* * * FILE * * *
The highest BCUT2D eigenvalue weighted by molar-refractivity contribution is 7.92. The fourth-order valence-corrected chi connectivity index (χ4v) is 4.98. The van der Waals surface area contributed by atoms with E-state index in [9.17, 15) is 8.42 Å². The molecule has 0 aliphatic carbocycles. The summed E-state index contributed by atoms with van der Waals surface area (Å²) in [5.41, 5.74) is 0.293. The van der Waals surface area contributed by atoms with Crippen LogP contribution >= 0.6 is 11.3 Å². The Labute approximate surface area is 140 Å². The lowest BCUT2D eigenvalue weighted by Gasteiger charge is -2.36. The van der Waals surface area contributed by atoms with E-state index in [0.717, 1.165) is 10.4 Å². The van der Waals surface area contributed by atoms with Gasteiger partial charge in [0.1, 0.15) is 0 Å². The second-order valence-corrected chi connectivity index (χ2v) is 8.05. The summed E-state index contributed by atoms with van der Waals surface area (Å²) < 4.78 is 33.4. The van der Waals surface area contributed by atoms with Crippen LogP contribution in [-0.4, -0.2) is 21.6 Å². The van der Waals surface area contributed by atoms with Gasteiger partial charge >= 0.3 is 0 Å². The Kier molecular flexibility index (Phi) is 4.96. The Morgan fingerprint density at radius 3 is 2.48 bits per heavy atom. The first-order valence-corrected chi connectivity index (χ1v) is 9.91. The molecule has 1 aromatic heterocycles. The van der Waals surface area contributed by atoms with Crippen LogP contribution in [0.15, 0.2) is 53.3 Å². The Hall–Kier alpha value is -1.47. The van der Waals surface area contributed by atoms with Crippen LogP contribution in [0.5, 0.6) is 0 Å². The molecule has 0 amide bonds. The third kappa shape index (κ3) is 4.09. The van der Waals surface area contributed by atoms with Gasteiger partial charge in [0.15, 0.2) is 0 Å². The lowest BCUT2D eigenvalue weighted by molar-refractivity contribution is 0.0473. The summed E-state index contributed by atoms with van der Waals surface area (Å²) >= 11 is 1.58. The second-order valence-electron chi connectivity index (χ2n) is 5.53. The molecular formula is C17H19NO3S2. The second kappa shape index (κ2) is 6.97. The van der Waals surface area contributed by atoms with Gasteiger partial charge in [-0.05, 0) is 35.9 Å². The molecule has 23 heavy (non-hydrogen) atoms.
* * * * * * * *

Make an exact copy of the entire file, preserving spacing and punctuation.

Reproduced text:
The highest BCUT2D eigenvalue weighted by molar-refractivity contribution is 7.92. The fourth-order valence-corrected chi connectivity index (χ4v) is 4.98. The van der Waals surface area contributed by atoms with E-state index in [9.17, 15) is 8.42 Å². The molecule has 0 aliphatic carbocycles. The summed E-state index contributed by atoms with van der Waals surface area (Å²) in [5.41, 5.74) is 0.293. The van der Waals surface area contributed by atoms with Crippen LogP contribution >= 0.6 is 11.3 Å². The Labute approximate surface area is 140 Å². The lowest BCUT2D eigenvalue weighted by Gasteiger charge is -2.36. The van der Waals surface area contributed by atoms with E-state index in [0.717, 1.165) is 10.4 Å². The van der Waals surface area contributed by atoms with Gasteiger partial charge in [0.1, 0.15) is 0 Å². The second-order valence-corrected chi connectivity index (χ2v) is 8.05. The summed E-state index contributed by atoms with van der Waals surface area (Å²) < 4.78 is 33.4. The van der Waals surface area contributed by atoms with Crippen LogP contribution in [-0.4, -0.2) is 21.6 Å². The van der Waals surface area contributed by atoms with Gasteiger partial charge >= 0.3 is 0 Å². The Kier molecular flexibility index (Phi) is 4.96. The Morgan fingerprint density at radius 3 is 2.48 bits per heavy atom. The first-order valence-corrected chi connectivity index (χ1v) is 9.91. The molecule has 1 aromatic heterocycles. The van der Waals surface area contributed by atoms with Crippen LogP contribution in [0.15, 0.2) is 53.3 Å². The Hall–Kier alpha value is -1.47. The van der Waals surface area contributed by atoms with Crippen LogP contribution in [0.5, 0.6) is 0 Å². The molecule has 0 amide bonds. The third kappa shape index (κ3) is 4.09. The van der Waals surface area contributed by atoms with Gasteiger partial charge in [0.15, 0.2) is 0 Å². The lowest BCUT2D eigenvalue weighted by molar-refractivity contribution is 0.0473. The summed E-state index contributed by atoms with van der Waals surface area (Å²) >= 11 is 1.58. The second-order valence-electron chi connectivity index (χ2n) is 5.53. The molecular formula is C17H19NO3S2. The second kappa shape index (κ2) is 6.97. The van der Waals surface area contributed by atoms with Gasteiger partial charge in [-0.05, 0) is 35.9 Å². The molecule has 23 heavy (non-hydrogen) atoms.